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Guest Columnist


Wells Fargo Championship officials trying to iron out greens, scheduling wrinkles

By Ron Green Sr.
Ron Green Sr.
Ron Green Sr. is a retired Observer columnist.

Over the past 10 years, nobody, except maybe the major championships, has done it better than the Quail Hollow Club and the Wells Fargo Championship.

Quality of the course, conditioning, strength of field, winners, everything down to the locker-room donuts has been perfect or near it. The event has lived on the PGA Tour’s A-list, its praises sung loud and long by the players and officials.

As it tees off again Thursday, things are not as rosy. It’s not for lack of trying. Things just fell wrong.

The greens, so smooth and velvety in the past, are on their last legs. A couple of them are bad. The club has battled their decline for weeks now but nature won. The greens just gave up, is the way club president Johnny Harris put it. They will be rebuilt shortly after the tournament.

Rory McIlroy, a former winner here and a runner-up to Rickie Fowler in a playoff last year, said, “…they’re not as good as they usually are. We come to Quail Hollow and they’re, for me, probably the best greens on Tour usually… but it’s no big deal. Everyone has to putt on them and the best player at the end of the week is still going to win.”

News of the problems on the greens has circulated on the Tour for awhile now and probably has contributed to the absence of some of the top players.

Scheduling around the Wells Fargo Championship, going back to the Masters, held three weeks ago, and continuing into the Players Championship, a cut below major status, next week is another, more damaging factor.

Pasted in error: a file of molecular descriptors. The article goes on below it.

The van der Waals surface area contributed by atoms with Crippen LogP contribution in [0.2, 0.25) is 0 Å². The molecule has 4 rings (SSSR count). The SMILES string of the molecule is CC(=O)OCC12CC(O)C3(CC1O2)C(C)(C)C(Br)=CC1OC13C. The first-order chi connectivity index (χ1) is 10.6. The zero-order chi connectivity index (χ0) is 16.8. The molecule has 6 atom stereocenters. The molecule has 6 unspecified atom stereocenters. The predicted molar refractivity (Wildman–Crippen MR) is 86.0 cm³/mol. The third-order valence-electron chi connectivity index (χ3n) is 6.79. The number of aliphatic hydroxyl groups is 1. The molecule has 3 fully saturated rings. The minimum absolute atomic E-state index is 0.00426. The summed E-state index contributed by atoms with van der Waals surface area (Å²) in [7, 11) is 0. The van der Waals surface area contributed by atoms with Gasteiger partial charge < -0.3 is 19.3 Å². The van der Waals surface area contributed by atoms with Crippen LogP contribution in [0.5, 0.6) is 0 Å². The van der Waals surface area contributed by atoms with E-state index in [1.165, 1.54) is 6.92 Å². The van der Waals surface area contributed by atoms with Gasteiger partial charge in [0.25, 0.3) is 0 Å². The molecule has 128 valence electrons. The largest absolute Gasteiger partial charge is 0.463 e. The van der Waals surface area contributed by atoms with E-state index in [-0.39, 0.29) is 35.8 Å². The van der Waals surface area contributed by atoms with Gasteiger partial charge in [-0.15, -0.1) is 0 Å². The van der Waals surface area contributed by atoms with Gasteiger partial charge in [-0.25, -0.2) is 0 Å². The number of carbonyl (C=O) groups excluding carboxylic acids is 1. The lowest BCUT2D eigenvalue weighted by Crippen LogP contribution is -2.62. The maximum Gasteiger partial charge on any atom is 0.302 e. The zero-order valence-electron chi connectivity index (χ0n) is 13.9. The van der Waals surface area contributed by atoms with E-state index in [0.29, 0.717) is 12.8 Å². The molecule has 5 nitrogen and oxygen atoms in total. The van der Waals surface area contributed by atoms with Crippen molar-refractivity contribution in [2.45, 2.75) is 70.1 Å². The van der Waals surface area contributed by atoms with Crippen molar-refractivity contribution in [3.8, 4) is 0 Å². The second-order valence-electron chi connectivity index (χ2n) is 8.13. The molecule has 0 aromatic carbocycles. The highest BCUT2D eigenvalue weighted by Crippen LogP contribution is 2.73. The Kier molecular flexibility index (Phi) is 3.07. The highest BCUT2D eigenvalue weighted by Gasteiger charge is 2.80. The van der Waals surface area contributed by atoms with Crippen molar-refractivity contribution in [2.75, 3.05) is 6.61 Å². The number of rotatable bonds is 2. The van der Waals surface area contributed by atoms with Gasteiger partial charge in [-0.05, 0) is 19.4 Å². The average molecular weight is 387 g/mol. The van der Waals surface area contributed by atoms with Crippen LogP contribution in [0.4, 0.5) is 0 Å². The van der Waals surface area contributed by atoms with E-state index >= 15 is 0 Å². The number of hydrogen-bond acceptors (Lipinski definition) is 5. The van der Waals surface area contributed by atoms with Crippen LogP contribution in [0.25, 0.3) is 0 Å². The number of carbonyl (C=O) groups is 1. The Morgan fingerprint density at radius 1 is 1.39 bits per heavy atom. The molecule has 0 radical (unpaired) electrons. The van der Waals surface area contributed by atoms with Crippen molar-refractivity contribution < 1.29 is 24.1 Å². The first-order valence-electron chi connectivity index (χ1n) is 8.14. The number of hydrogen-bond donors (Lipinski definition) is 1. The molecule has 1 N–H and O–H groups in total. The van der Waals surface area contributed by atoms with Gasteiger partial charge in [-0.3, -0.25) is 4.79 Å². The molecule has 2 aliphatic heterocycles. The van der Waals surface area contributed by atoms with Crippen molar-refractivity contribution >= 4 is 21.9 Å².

Only one of the top 10 players in the World Golf Rankings is playing here, only six of the top 20, 12 of the top 30. It’s the weakest field, by far, ever to play the Wells Fargo.

Kym Hougham, executive director of the tournament, attributes some of the absences to a wrinkle in the scheduling, a little to the greens and some to what he called the maturing of the tournament, a natural evolution with players adjusting their schedules for various reasons.

For example, he said, after awhile players learn which courses they can play well and which they can’t, and they tend to steer away from the ones that don’t suit their games.

He said this year’s field is not a harbinger of things to come.

“Not at all,” he said. “Next year, we’ll have our new greens and they’ll be back.”

How much does quality of field affect a tournament? From a spectator’s standpoint, probably only minimally, depending upon who is playing. Except for the majors, golf tournaments are as much social events as competitions, a chance to wear your coolest-looking clothes, walk around with a beverage in your hand, see and be seen and maybe get some autographs.

The Wells Fargo is minus the top draw, Tiger Woods, but it still has star power, especially in the likes of Rory McIlroy, Phil Mickelson, Rickie Fowler, Webb Simpson and Bubba Watson.

And there is this – it’s sold out.

Ron Green Sr. is a retired Observer sports columnist

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